Buddhism Vs Advaitam

Jaldhar H. Vyas jaldhar at BRAINCELLS.COM
Sun Dec 14 21:59:53 CST 1997

On Mon, 8 Dec 1997, Chandran, Nanda (NBC) wrote:

> I'm well aware that I'm beating the old horse again and am at that
> vyavaharika level, but the more I read Buddhism and Advaitam, the stronger
> gets this theory :
> I think the principle difference between Buddhism (as taught by Buddha) and
> Advaitam (as expounded by Gaudapada and Shankara), is the motive. The famous
> statement of the Buddha, that he preaches only the cessation of suffering,
> which is applicable to all, is quite in contrast with Gaudapada and
> Shankara, who in each of their works clearly state the requisite
> qualitifications of the aspirant, which makes their club exclusive. The
> motive of Buddha, is aimed more towards the welfare of all people and their
> happiness, rather than enlightment (which, as expounded by the Upanishads is
> clearly not for the majority). The motive of Gaudapada and Shankara, other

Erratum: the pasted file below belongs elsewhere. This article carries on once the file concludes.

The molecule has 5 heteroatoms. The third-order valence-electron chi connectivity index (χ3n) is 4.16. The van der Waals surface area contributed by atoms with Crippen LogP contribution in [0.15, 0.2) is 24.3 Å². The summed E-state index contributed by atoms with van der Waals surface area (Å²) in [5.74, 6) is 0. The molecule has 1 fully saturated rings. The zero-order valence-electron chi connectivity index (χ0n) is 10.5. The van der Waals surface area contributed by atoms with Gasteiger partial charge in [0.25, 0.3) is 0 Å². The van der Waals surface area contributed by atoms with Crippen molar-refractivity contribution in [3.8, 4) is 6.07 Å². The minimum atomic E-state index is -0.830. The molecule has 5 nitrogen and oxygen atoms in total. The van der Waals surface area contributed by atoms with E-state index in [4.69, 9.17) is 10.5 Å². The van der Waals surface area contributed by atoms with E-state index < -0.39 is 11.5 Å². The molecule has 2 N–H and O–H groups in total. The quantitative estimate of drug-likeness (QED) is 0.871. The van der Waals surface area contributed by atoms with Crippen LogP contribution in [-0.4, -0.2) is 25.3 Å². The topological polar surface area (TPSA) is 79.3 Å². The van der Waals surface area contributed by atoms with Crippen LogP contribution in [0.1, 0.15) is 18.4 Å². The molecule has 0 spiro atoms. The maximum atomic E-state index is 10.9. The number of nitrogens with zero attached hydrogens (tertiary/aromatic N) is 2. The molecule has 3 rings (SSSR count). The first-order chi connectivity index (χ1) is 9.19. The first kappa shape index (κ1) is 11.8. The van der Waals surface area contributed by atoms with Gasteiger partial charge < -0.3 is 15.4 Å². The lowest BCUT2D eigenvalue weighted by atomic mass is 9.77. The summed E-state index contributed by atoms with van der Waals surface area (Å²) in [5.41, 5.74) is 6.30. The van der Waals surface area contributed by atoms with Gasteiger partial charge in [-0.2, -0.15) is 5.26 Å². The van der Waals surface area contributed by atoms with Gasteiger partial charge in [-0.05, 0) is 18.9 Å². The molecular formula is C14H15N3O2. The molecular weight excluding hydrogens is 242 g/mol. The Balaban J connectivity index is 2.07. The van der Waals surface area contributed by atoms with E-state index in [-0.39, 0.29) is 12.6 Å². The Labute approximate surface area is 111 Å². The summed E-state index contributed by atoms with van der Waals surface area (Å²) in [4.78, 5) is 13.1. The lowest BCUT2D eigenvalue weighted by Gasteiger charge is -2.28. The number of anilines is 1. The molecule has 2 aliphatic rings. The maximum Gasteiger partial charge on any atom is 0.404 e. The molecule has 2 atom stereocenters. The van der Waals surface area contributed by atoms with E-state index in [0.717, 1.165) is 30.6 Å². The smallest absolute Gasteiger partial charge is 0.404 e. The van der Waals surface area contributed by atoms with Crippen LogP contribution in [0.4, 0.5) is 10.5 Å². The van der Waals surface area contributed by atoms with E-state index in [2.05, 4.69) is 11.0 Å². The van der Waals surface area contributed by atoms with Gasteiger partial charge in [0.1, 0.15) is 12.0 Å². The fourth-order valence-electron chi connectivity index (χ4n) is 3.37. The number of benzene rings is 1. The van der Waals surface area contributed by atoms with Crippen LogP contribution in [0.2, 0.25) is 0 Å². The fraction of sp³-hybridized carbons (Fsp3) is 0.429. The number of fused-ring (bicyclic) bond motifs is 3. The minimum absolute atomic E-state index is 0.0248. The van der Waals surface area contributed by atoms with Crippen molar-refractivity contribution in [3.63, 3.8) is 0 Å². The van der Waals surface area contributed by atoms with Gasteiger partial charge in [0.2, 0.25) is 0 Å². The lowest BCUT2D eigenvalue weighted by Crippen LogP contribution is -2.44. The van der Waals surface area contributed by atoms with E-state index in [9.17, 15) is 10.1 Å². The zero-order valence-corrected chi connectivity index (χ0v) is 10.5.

> than the resurrection of the Vedic religion, was Self-Realization.

You are comparing two different things.  Yes Vedanta was aimed at elite
but it is only one part of Vedic religion.  And although the Vedas are
also restriced to certain castes, the shastras based on them such as the
Puranas and Ramayana and Mahabharat are open to all.  And one more data
point.  If Buddhism was so conducive to human happiness and Hinduism was
not, why are there no Buddhists and Hindus from Kashmir to Kanyakumari?

> Correct me if I'm mistaken, I feel that the intellectual dimension of
> Buddhism grew with the likes of Asvagosha, Nagarjuna et al. Not that the
> Compassionate One wasn't capable of it (for he was as capable as any,
> ever!), but probably felt, there cannot be any blue print for the
> achievement, that he achieved and that it's to be created by every man for
> himself and that time would be better spent for the greater good and
> happiness of all.

If you look at traditional Buddhist societies there doesn't seem to be any
less dogmatism there than in any other religion.

Jaldhar H. Vyas <jaldhar at braincells.com>

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